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Thousands Gather In Beirut For Anti-Government Protest

Thousands gather in Lebanon's capital

Protest

Thousands of people waving Lebanese national flags and banners have gathered in downtown Beirut to protest against the government.

They call for the resignation of officials responsible for the current services crisis and for new elections.

Last weekend rallies against the authorities’ inability to deal with the rubbish collection problems resulted in violent clashes with police and calls for the government to step down.

The atmosphere at todays rally was festive with families, old and young attending carrying signs, singing and shouting chants.

Reuters report: Protesters mobilized after the government failed to agree on trash disposal, leaving piles of refuse stinking in the summer sun. Protesters say the crisis reflects the rot inside Lebanon’s political system.

Similar protests descended into violence last weekend and Prime Minister Tammam Salam threatened to resign, a move that could tip the state struggling with political deadlock and spillover from Syria into deeper turmoil.

Protesters, including families and people of all ages marched, played music and sang as they protested in areas around Martyrs’ Square, the scene mass demonstrations in 2005 after the assassination of former Prime Minister Rafik al-Hariri.

By nightfall the area took on the atmosphere of a huge street party as soldiers watched the crowds from newly-erected barricades.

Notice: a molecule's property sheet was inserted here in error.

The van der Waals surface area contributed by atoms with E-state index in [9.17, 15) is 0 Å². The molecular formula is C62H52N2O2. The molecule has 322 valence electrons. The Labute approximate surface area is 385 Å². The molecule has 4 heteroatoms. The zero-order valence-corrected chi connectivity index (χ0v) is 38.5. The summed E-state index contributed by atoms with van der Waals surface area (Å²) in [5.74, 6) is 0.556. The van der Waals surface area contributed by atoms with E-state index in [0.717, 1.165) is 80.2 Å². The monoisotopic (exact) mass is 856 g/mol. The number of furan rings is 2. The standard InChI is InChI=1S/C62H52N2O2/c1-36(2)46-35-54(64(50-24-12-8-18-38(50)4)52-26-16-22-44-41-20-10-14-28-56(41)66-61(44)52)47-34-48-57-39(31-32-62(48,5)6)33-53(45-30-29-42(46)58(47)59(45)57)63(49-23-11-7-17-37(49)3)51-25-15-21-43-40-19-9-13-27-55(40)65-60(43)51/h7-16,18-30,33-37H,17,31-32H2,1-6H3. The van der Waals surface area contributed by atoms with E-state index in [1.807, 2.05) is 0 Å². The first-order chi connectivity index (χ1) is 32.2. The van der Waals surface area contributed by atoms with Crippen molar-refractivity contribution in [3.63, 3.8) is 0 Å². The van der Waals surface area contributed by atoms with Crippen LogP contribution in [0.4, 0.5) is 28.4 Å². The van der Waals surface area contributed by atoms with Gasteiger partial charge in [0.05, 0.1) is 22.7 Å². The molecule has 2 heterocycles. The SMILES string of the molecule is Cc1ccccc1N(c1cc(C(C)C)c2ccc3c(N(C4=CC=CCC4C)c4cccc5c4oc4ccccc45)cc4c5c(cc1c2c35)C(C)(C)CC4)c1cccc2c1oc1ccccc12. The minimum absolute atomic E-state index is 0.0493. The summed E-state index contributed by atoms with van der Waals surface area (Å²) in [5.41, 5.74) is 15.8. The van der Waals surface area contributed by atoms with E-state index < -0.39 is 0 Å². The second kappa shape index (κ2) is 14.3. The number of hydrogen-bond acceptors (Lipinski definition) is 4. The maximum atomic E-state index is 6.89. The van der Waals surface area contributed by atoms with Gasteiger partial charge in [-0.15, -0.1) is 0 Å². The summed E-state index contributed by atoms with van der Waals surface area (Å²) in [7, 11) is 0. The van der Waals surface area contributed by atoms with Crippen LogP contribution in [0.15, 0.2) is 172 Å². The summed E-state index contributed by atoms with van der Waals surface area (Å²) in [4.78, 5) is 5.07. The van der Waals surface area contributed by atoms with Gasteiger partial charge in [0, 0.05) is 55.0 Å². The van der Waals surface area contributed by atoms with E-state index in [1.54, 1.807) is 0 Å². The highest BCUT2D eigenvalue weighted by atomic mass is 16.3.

“People want the downfall of the regime” chanted groups of marching protesters, employing the slogan of mass movements that shook the Arab world in 2011.

Campaigners are calling for the environment minister to resign, for snap parliamentary elections and a resolution to the garbage crisis. They want better public services in a country with daily electricity cuts and summer water shortages.

They are also frustrated with the parliament that has extended its own term until 2017. Lebanon has been without a president for more than a year and the last parliamentary polls took place in 2009.

Security forces were conspicuously out of sight on Saturday, following bouts of violence at the previous protests, according to Al Jazeera

At one point the security forces unfurled a massive banner from one of the abandoned buildings reading “we are here for your protection”, which was greeted with loud jeers from the crowd. 

Last weekend, tens of thousands of people attended two rallies which descended into violence after security forces opened fire on the protesters.

Security forces used water cannon, tear gas, live ammunition and rubber bullets, while also beating many, leaving hundreds injured over the space of two days.

Human Rights Watch has since called on the government to investigate the excessive use of violence by security forces “and refrain from repeated violence against demonstrators”.